According to the New York Times however, the company only made $1.6 billion in actual operating profits. “…it quickly became clear that $17.7 billion of that profit was pure fantasy — a tax benefit, er, gift, from the United States government,” NYT reports.
On top of the large tax “gift” A.I.G. received, it looks that the insurance company will not pay any taxes this year, or for the next decade, costing the U.S. government tens of billions of dollars, provided the company remains profitable. The New York Times describes this “tax dodge” may also help cushion the salaries of the business executives who helped create the initial catastrophe.
The U.S. still holds a 77-precent share of A.I.G. (down from 92%), and subsequently draws harsh criticism over the legality of allowing such a tax dodge. Eric B. Rasmusen, a professor at Indiana University, wrote in a paper last year, asking “Can the Treasury Exempt Its Own Companies From Tax?” The NYT adds, “While the paper addressed A.I.G, it focused on the tax treatment bestowed on another bailout recipient, General Motors. Citigroup,Fannie Mae and Freddie Mac also received similar treatment.”
The tax benefit works like this: In 2008, A.I.G. was operating under a “net operating loss” (NOL) before receiving a big government bailout. The loss, estimated to be $25 billion or more, is very valuable as it can be accounted for over many years to lower or wipe out the income tax bills.
When companies file for bankruptcy or are taken over, they foregone this ability to use net operating losses. This is exactly what happened at A.I.G. — the company was failing, the government came in and took over, owning at one point 92-percent.
The ability to use NOL, however, was not recinded. As NYT reports, “the Treasury issued ‘notices’ exempting A.I.G. from losing its right to make use of its net operating losses. In total, the insurer estimated that those losses were worth $26.2 billion as of 2009, and it claimed almost $9 billion in other ‘unrealized loss on investments.’”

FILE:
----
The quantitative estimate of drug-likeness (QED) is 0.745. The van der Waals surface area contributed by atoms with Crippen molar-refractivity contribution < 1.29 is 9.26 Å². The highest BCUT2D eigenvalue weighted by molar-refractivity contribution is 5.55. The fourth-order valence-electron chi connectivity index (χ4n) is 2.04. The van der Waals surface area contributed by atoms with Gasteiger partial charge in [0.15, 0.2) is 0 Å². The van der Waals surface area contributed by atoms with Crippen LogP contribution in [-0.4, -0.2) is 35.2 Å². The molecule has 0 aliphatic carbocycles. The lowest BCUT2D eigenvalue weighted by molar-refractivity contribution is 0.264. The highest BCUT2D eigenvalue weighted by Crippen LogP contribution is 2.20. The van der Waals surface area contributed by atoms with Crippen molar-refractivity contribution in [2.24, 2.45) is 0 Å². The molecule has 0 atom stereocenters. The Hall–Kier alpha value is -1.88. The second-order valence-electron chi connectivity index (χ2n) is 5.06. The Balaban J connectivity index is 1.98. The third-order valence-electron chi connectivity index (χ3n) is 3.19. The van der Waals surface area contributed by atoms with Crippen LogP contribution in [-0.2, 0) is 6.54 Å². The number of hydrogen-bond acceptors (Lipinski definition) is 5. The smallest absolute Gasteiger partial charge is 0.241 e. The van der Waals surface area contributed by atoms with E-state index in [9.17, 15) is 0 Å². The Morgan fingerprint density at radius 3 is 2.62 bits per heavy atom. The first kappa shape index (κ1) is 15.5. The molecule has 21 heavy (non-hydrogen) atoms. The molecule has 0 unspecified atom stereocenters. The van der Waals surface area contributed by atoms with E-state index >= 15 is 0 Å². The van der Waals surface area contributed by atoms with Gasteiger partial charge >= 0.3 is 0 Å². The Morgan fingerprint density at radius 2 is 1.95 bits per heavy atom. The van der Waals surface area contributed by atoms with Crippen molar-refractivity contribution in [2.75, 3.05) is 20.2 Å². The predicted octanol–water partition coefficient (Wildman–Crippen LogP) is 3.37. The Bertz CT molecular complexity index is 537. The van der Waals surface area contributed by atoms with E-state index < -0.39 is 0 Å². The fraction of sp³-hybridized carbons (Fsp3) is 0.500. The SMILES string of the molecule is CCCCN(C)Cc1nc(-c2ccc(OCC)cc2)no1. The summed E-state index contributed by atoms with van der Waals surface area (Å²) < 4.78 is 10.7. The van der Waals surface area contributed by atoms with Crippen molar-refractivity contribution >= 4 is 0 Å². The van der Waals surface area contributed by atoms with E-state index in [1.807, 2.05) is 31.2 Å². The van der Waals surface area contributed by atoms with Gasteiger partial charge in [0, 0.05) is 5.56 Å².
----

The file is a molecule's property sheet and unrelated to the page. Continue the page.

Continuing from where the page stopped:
Analysts estimate that this practice props up A.I.G.’s stock between $5 and $6 dollars, keeping the stock artificially high and closer to the $29 mark the government needs to sell at to recoup its losses.
Senior Treasury officials have said privately that they did not consider the governments action as a traditional “take over,” and thus the NOL rule would not apply in this circumstance. The practice, however, assumes the government will be able to sell off its shares in A.I.G. to exit the investment.
The tax break also benefits employees whose performance is tied to stock, one main person being the CEO since 2009, Robert H. Benmosche, who received tens of thousands of shares.
So while members of the Democratic party ask the wealthiest Americans to “pay their fair share,” the government will miss out on billions of dollars over the next ten years thanks to this tax exemption, that benefits A.I.G. executives at the expense of the tax payer.
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